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Creating a Password for Our AJAX Requests

In order to make a password-protected AJAX request, we’ll need to create a method that produces the password. Since this is a password that we’re creating for security reasons, we should use a server-side language to produce the password, so that the code is hidden from the client. This wouldn’t be the case if we used JavaScript to produce the password, because the code would be accessible to any savvy web user. For these reasons, we’ll use PHP to produce the password that we’ll send along with our AJAX request.

First, we need to create a PHP class that will contain all of the code that we write for password management. Let’s name this class PasswordManager. We’ll make this class a Singleton, meaning that it can be instantiated only once. The idea is that we can access it from anywhere in our application without having multiple instances of the object. Here’s the code to create the class and make it a Singleton:

<?
class PasswordManager
{

    private function PasswordManager(){}

    public static function getInstance()
    {
       static $instance;
       if (!is_object($instance))
       {
           $instance = new PasswordManager();
       }
       return $instance;
    }
}
?>

Now that we have our Singleton object created, we’ll add a string named $pass, which will be equal to any custom string that we choose. This property should be changed to something unique; I simply used the value mypassword as a default. (If you’re planning to use this object in your AJAX applications, it’s very important to change the password to your own string—and possibly change it frequently.) Here’s the code to add the $pass array to our PasswordManager object:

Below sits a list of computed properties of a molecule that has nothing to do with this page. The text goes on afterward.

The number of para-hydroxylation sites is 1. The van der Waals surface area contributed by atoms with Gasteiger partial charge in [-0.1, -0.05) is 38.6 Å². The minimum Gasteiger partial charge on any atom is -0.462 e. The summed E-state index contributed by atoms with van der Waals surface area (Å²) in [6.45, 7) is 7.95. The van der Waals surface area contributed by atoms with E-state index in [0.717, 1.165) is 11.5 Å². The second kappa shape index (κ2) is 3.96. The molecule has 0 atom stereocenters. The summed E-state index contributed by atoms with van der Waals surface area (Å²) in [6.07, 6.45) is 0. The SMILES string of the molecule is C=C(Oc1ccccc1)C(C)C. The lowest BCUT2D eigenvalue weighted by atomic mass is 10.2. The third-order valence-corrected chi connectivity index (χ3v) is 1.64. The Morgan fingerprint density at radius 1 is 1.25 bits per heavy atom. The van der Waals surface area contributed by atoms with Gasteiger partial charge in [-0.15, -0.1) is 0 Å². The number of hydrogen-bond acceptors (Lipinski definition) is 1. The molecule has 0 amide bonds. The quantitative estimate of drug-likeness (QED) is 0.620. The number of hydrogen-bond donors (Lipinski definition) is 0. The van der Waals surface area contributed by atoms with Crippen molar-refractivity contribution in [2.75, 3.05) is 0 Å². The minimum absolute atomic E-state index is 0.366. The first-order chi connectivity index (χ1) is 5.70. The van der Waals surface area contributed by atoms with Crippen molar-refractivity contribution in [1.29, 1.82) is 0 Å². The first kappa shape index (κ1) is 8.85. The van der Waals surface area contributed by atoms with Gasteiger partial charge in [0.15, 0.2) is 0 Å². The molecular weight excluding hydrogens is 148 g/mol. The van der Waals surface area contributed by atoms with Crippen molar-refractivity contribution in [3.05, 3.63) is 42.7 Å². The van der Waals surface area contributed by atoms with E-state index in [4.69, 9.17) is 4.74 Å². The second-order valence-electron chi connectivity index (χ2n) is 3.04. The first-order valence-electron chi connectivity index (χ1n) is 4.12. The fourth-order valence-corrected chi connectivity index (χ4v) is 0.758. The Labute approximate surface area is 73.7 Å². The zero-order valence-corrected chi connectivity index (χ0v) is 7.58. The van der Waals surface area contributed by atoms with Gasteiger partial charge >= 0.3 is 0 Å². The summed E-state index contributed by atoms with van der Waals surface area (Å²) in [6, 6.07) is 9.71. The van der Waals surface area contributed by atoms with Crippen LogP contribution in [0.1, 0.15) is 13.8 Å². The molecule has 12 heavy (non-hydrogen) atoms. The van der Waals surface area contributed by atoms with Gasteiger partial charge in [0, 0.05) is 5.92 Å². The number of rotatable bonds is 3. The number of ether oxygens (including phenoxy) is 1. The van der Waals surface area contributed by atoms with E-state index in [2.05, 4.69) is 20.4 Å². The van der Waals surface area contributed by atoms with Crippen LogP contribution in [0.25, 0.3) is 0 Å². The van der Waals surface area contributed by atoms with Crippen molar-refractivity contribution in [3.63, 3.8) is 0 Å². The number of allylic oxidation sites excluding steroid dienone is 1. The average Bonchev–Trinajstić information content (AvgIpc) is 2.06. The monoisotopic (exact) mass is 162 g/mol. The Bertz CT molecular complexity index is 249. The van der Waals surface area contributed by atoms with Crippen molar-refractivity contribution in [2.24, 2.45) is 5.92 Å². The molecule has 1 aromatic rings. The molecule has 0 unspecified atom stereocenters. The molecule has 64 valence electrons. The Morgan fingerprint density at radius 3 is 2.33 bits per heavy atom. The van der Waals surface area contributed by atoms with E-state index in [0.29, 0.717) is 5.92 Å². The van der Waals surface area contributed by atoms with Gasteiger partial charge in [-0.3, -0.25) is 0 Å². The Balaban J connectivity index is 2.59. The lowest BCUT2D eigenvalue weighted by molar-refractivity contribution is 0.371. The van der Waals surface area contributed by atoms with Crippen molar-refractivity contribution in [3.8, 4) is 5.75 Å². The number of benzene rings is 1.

private $pass;

private function PasswordManager()
{
    $this->pass = "mypassword";
}

We have made the $pass property private so that the password cannot be retrieved from outside of the class. When we have our password ready, we can add a method to be used to create a cookie version of our password on the server side and use it to protect our requests. We’ll create a method named createPassword to handle this functionality:

public function createPassword()
{
    // Set a cookie with an encrypted version of the password for one day
    setcookie("uid", md5($this->pass), time() + 86400, "/", ".krishadlock.com", false);
}

The createPassword method is fairly simple, as it doesn’t take any parameters and returns a unique password with little effort. The code in this method sets a cookie named uid on the server with a value that’s an MD5-encrypted version of our $pass property. The cookie is set to expire in a day in case the user is on a shared computer and other users have access to the application that we’re creating. The next parameter is the domain in which the cookie is saved, which makes it harder for a hacker to fabricate a cookie. The last parameter is a Boolean value that indicates whether the server is secure or HTTPS, which in this case is equal to false.

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